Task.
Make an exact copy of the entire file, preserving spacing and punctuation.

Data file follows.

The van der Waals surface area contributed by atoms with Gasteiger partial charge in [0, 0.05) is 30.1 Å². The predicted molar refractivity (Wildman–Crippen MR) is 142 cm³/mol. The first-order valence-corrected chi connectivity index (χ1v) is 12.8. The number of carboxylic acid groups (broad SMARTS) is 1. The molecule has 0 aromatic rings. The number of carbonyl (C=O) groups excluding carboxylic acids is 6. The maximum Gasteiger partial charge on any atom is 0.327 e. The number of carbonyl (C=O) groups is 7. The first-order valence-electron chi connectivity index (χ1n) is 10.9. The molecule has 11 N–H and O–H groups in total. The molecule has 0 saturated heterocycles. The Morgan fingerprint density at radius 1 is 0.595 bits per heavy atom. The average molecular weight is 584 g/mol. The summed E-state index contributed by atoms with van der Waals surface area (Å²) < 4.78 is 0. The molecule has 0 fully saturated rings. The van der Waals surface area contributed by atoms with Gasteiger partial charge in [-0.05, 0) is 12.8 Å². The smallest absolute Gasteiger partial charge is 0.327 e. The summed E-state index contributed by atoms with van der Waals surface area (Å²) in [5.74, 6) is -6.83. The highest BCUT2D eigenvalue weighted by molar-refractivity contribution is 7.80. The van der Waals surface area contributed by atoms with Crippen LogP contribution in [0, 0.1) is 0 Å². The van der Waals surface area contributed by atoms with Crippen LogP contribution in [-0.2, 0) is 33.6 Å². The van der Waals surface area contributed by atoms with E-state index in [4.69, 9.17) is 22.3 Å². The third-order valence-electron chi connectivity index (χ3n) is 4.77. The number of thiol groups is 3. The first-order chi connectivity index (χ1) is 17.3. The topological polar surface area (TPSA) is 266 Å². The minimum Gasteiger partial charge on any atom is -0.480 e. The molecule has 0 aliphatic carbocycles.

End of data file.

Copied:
The van der Waals surface area contributed by atoms with Gasteiger partial charge in [0, 0.05) is 30.1 Å². The predicted molar refractivity (Wildman–Crippen MR) is 142 cm³/mol. The first-order valence-corrected chi connectivity index (χ1v) is 12.8. The number of carboxylic acid groups (broad SMARTS) is 1. The molecule has 0 aromatic rings. The number of carbonyl (C=O) groups excluding carboxylic acids is 6. The maximum Gasteiger partial charge on any atom is 0.327 e. The number of carbonyl (C=O) groups is 7. The first-order valence-electron chi connectivity index (χ1n) is 10.9. The molecule has 11 N–H and O–H groups in total. The molecule has 0 saturated heterocycles. The Morgan fingerprint density at radius 1 is 0.595 bits per heavy atom. The average molecular weight is 584 g/mol. The summed E-state index contributed by atoms with van der Waals surface area (Å²) < 4.78 is 0. The molecule has 0 fully saturated rings. The van der Waals surface area contributed by atoms with Gasteiger partial charge in [-0.05, 0) is 12.8 Å². The smallest absolute Gasteiger partial charge is 0.327 e. The summed E-state index contributed by atoms with van der Waals surface area (Å²) in [5.74, 6) is -6.83. The highest BCUT2D eigenvalue weighted by molar-refractivity contribution is 7.80. The van der Waals surface area contributed by atoms with Crippen LogP contribution in [0, 0.1) is 0 Å². The van der Waals surface area contributed by atoms with Crippen LogP contribution in [-0.2, 0) is 33.6 Å². The van der Waals surface area contributed by atoms with E-state index in [4.69, 9.17) is 22.3 Å². The third-order valence-electron chi connectivity index (χ3n) is 4.77. The number of thiol groups is 3. The first-order chi connectivity index (χ1) is 17.3. The topological polar surface area (TPSA) is 266 Å². The minimum Gasteiger partial charge on any atom is -0.480 e. The molecule has 0 aliphatic carbocycles.